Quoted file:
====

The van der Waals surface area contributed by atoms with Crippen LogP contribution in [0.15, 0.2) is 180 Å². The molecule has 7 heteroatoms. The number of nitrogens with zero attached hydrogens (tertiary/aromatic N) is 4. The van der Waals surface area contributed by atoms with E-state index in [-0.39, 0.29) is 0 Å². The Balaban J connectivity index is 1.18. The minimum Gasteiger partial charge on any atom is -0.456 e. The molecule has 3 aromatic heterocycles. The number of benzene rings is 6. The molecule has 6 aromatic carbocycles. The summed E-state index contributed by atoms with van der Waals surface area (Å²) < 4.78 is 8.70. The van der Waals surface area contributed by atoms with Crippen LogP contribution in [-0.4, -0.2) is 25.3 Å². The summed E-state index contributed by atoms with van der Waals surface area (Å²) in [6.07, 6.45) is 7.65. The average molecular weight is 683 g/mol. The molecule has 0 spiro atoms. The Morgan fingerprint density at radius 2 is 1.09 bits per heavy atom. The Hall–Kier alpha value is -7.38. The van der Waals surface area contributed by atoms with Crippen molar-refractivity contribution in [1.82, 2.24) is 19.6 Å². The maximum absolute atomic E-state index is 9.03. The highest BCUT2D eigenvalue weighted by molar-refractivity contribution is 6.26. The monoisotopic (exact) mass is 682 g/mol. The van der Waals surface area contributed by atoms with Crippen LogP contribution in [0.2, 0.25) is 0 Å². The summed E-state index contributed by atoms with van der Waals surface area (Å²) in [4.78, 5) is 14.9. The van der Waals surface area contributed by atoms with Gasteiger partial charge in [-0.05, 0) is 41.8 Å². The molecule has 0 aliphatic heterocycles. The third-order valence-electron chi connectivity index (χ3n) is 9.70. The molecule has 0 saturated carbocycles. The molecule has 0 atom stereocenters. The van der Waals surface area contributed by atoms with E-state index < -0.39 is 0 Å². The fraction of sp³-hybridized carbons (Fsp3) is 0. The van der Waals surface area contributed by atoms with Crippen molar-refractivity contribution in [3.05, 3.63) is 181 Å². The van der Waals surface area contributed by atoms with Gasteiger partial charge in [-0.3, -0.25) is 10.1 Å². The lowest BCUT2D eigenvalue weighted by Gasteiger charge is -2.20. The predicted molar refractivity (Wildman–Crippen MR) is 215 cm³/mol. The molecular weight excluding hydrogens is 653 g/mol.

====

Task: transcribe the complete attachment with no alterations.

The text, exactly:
The van der Waals surface area contributed by atoms with Crippen LogP contribution in [0.15, 0.2) is 180 Å². The molecule has 7 heteroatoms. The number of nitrogens with zero attached hydrogens (tertiary/aromatic N) is 4. The van der Waals surface area contributed by atoms with E-state index in [-0.39, 0.29) is 0 Å². The Balaban J connectivity index is 1.18. The minimum Gasteiger partial charge on any atom is -0.456 e. The molecule has 3 aromatic heterocycles. The number of benzene rings is 6. The molecule has 6 aromatic carbocycles. The summed E-state index contributed by atoms with van der Waals surface area (Å²) < 4.78 is 8.70. The van der Waals surface area contributed by atoms with Crippen LogP contribution in [-0.4, -0.2) is 25.3 Å². The summed E-state index contributed by atoms with van der Waals surface area (Å²) in [6.07, 6.45) is 7.65. The average molecular weight is 683 g/mol. The molecule has 0 spiro atoms. The Morgan fingerprint density at radius 2 is 1.09 bits per heavy atom. The Hall–Kier alpha value is -7.38. The van der Waals surface area contributed by atoms with Crippen molar-refractivity contribution in [1.82, 2.24) is 19.6 Å². The maximum absolute atomic E-state index is 9.03. The highest BCUT2D eigenvalue weighted by molar-refractivity contribution is 6.26. The monoisotopic (exact) mass is 682 g/mol. The van der Waals surface area contributed by atoms with Crippen LogP contribution in [0.2, 0.25) is 0 Å². The summed E-state index contributed by atoms with van der Waals surface area (Å²) in [4.78, 5) is 14.9. The van der Waals surface area contributed by atoms with Gasteiger partial charge in [-0.05, 0) is 41.8 Å². The molecule has 0 aliphatic heterocycles. The third-order valence-electron chi connectivity index (χ3n) is 9.70. The molecule has 0 saturated carbocycles. The molecule has 0 atom stereocenters. The van der Waals surface area contributed by atoms with E-state index < -0.39 is 0 Å². The fraction of sp³-hybridized carbons (Fsp3) is 0. The van der Waals surface area contributed by atoms with Crippen molar-refractivity contribution in [3.05, 3.63) is 181 Å². The van der Waals surface area contributed by atoms with Gasteiger partial charge in [-0.3, -0.25) is 10.1 Å². The lowest BCUT2D eigenvalue weighted by Gasteiger charge is -2.20. The predicted molar refractivity (Wildman–Crippen MR) is 215 cm³/mol. The molecular weight excluding hydrogens is 653 g/mol.